LOIs must include the following components:

  • Name and contact information for the principal investigator, who will serve as the main contact for the project.
  • Draft narrative summarizing the proposed project, and its goals and activities (no more than one page).
  • A preliminary list of project team members and affiliations (if known), summarizing their roles in the project and brief plan for collaboration (no more than one page).

Full proposal – Due June 13, 2024

Full proposals must include the following components:

  • The name and contact information of the principle investigator, who will serve as the main contact for the project.
  • An abstract of the proposed project (250 words).
  • A proposal (no more than five pages). The narrative should include:
    • Project Title: A brief, descriptive title.
    • Project Overview: Applicants should explain the proposed project goals and demonstrate how they relate to the aims of the Luce/ACLS program, as well as the contribution the project will make toward the field.
    • Workplan: Proposals should explain, briefly but specifically, what the project participants plan to do and why. Applicants should explain the means and tools to be used to execute the project.
    • Collaboration: Applicants should outline each team member’s proposed contribution to the project and how the members will collaborate across their institutions, departments, initiatives, and/or external organizations. Examples of successful prior collaborations between the team members are encouraged.
    • Sustainability Plan: The application should briefly address plans for project maintenance, scaling, or future development beyond the grant tenure, including strategies for the preservation of project assets and identifying long-term infrastructure produced through the project.
  • A project timeline (no more than one page). Outline the development and execution of the project, including a description of tasks to be accomplished within the grant period.
  • A budget and budget justification (no more than two pages). The budget should provide a detailed account of the proposed use of grant funds.
    • Project participants do not need to take a supported research leave (such as course buyout), although grant funds may be used toward this purpose if desired. If grant funds will support course buyout or another type of research leave for project team members, the budget must itemize the funds dedicated toward the salary and benefits replacement of each relevant team member.
    • Grant funds must be distributed equitably amongst the team, taking into account the institutional resources available to each team member. Members at less well-resourced institutions should be allocated more funds.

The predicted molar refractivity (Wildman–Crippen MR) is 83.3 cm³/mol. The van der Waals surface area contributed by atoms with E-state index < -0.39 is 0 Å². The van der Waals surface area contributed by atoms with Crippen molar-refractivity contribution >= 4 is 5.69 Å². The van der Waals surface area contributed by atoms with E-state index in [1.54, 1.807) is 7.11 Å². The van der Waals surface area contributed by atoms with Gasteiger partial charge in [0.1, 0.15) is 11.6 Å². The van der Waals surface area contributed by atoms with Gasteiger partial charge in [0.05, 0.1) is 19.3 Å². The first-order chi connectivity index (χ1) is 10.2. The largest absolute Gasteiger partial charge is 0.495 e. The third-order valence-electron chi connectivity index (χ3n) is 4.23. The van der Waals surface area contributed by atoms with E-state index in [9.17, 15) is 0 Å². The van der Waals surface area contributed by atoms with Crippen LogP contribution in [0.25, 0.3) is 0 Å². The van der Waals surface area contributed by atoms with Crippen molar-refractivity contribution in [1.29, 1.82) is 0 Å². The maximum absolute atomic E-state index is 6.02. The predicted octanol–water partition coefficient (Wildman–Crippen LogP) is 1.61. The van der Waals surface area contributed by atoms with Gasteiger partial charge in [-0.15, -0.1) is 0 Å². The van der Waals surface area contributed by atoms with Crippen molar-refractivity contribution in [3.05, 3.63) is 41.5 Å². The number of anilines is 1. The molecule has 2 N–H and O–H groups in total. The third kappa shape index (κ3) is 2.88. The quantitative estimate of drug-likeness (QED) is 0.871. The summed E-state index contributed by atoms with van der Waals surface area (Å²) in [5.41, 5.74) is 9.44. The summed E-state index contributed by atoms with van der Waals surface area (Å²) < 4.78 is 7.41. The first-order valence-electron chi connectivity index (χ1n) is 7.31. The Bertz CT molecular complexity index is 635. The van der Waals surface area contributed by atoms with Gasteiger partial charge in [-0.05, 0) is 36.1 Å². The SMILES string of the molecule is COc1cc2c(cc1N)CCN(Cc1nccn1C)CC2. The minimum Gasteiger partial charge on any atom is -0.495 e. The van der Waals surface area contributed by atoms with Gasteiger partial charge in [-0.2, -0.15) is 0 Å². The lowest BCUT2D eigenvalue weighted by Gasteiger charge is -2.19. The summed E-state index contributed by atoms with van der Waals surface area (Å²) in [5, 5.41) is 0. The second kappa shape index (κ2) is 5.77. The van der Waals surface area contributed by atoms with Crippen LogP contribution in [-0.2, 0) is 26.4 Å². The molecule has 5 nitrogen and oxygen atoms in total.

• Grant funds may not pay for institutional overhead; direct administrative costs (e.g., office expenses, space rental, honoraria for office assistance) are allowed.
    • The budget should reflect any proposed cost-sharing measures undertaken by a host institution or third party.
    • The budget justification should explain if the grant will be awarded to a host institution which will then administer all the grant funds, or in separate awards (up to six) to each individual. The rationale for the distribution of grant funds should be provided.
  • A list of the names and institutional affiliations of project team members with a summary of each member’s role and capacities on the project, and two-page CVs for the principal investigator and each team member.
  • If the grant is to be disbursed as a single award, an institutional statement of support from a senior administrator at the host institution (e.g., dean, provost, or president). This statement should confirm that the host institution is prepared to administer all grant funds and will support the activities to be undertaken. If the grant is to be disbursed as separate awards to individuals, an institutional statement of support is not required.

The Luce/ACLS Program in China Studies promotes inclusion, equity, and diversity as integral components of merit that enhance the scholarly enterprise. It is a priority that every cohort of fellows and grantees is broadly inclusive of different backgrounds, cultures, and any aspects that make one unique. In China studies we seek balance in regard to national origin, educational background, and current university affiliation, as well as in disciplinary approaches, topics, and historical periods studied.


Evaluation Criteria

Applications will be reviewed by an external advisory committee made up of scholars and experts in China studies. ACLS will award grants to projects on the following basis:

  • The demonstrated ability of the proposed project team to accomplish the project’s goals successfully.
  • The feasibility of the proposed project plans.
  • The project’s potential impact on the field.
  • The project’s potential for implementation at scale and/or the project’s potential for long-term sustainability.


Please email with questions. Before submitting an inquiry, please read the Frequently Asked Questions (FAQs).